The decision gave a vital window of opportunity for British soldiers to be rescued across the Channel.
There would not have been enoughcapacity if only military ships had been used and the large craft wouldalso have struggled to get close to the beach in shallow water.
The solution was to use private yachts and pleasure boats when the call for an emergency evacuation was given on May 26 1940. Aten-day evacuation, named Operation Dynamo, brought around 338,000British and French troops back to England between May 27 and June 4,1940. The Royal Navy sent 220 light warships and 650 other vessels under a hail of bombs and artillery fire. Survivors described bodies floating in the water around them.
The London Fire Brigade confirmed a number of gas cylinders were involved in the blaze but were cooled and removed by firefighters ‘as some cylinders can explode.’
Some 15 fire engines and around 100 firefighters rushed to the scene to tackle the flames on Monday – as one man was treated at the scene by paramedics for smoke inhalation.
No criminal investigation has been launched.
Veterans Cruise Organiser at the Association of Dunkirk Little Ships Ian C Gilbert told MyLondon: ‘I spoke to the owner this evening and he is absolutely devastated.
‘Once they are lost, they are lost forever and a piece of our history is also lost.’
He added: ‘Her loss is nothing short of tragedy for her dedicated owners and for history of this nation.’
Dramatic footage shows the fire raging over the Eyot, a Conservation Area, as plumes of black smoke pour into the sky near several small boats.
Photographs later captured the aftermath as heavy rain poured down on the area, with the ashen remains of the boatyards seen cloaked in smoke.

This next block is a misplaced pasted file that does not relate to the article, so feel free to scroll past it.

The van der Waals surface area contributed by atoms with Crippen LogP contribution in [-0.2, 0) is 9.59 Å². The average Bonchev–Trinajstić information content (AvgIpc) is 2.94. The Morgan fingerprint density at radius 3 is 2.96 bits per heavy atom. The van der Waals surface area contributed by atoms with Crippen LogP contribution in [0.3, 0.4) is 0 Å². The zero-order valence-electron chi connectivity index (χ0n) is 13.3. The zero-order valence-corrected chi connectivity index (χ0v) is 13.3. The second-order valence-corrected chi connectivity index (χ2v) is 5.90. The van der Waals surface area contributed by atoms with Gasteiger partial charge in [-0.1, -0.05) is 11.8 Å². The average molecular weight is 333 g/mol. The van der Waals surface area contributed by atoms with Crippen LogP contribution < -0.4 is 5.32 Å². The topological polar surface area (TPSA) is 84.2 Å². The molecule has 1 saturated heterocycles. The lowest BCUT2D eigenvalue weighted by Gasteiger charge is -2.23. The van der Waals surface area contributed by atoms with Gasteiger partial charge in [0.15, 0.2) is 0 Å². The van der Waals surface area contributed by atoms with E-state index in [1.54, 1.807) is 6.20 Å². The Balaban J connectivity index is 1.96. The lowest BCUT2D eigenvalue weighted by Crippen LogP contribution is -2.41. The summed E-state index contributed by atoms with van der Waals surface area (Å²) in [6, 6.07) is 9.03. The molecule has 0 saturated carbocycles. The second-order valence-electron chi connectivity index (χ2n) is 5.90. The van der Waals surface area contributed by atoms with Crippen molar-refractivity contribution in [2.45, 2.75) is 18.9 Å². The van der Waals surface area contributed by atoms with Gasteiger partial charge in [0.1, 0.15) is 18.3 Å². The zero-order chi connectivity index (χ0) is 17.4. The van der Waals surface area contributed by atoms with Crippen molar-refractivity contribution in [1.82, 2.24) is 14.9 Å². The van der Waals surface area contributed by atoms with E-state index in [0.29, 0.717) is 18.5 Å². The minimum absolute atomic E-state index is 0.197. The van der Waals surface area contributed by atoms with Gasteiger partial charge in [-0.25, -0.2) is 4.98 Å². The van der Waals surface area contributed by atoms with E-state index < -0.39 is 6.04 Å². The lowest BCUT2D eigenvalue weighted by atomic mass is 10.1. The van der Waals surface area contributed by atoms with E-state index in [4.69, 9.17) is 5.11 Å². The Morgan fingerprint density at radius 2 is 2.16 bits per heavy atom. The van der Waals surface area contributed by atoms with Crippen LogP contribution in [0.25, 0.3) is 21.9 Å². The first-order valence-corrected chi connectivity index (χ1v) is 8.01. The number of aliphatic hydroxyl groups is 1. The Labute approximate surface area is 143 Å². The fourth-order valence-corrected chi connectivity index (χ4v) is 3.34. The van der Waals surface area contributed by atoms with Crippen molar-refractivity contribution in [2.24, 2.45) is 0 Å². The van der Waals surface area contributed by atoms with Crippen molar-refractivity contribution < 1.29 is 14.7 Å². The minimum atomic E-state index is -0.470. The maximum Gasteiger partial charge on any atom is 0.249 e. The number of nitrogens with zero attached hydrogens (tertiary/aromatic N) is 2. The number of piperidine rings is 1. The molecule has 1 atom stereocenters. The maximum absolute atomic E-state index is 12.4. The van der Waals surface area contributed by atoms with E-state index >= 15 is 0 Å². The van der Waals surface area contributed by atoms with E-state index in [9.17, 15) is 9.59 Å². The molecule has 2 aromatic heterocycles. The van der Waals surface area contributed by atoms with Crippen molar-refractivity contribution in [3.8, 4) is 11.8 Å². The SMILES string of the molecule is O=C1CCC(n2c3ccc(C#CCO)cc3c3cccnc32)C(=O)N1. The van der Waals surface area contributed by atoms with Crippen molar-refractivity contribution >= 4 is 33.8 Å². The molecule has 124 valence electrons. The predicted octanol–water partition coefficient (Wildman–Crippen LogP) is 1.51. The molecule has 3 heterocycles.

Aerial images show the metal skeleton of one gutted building standing close to the crumbled remains of its former neighbour, with boats still moored nearby.
The exact cause of the incident remains unclear.
The London Fire Brigade confirmed ‘some cylinders’ were involved in the blaze.
A spokesman said: ‘Fifteen fire engines and around 100 firefighters were called to a fire at two industrial units on Platt’s Eyot island in Richmond upon Thames.
‘Firefighters tackled a fire at two single-storey industrial units on the island, which were completely destroyed by the fire.
‘The only access on to the island was via a footbridge, therefore firefighters have carried all of their equipment to the scene by hand.
‘A number of gas cylinders were involved in the fire, they were cooled and removed by firefighters as some cylinders can explode when exposed to heat.
The Dunkirk evacuation (pictured), dubbed Operation Dynamo, saw 338,000 troops rescued from the beaches of northern France between May 27 and June 4, 1940
Footage from the scene shows the blaze raging over the small island, with black smoke pouring into the sky near several small boats
Restorations had just been carried out on the Lady Gay – first built in 1934 for tobacco company chairman Lord Alfred Dunhill – with its current owner dubbing its destruction ‘nothing short of tragedy’. Pictured: The boats involved in the Dunkirk evacuation
‘Some of the nearby boats have been moved from the area as a precaution.
‘One man has been treated at the scene for smoke inhalation by London Ambulance Service crews.’
He added that crews will remain at the scene throughout the evening to dampen down the area.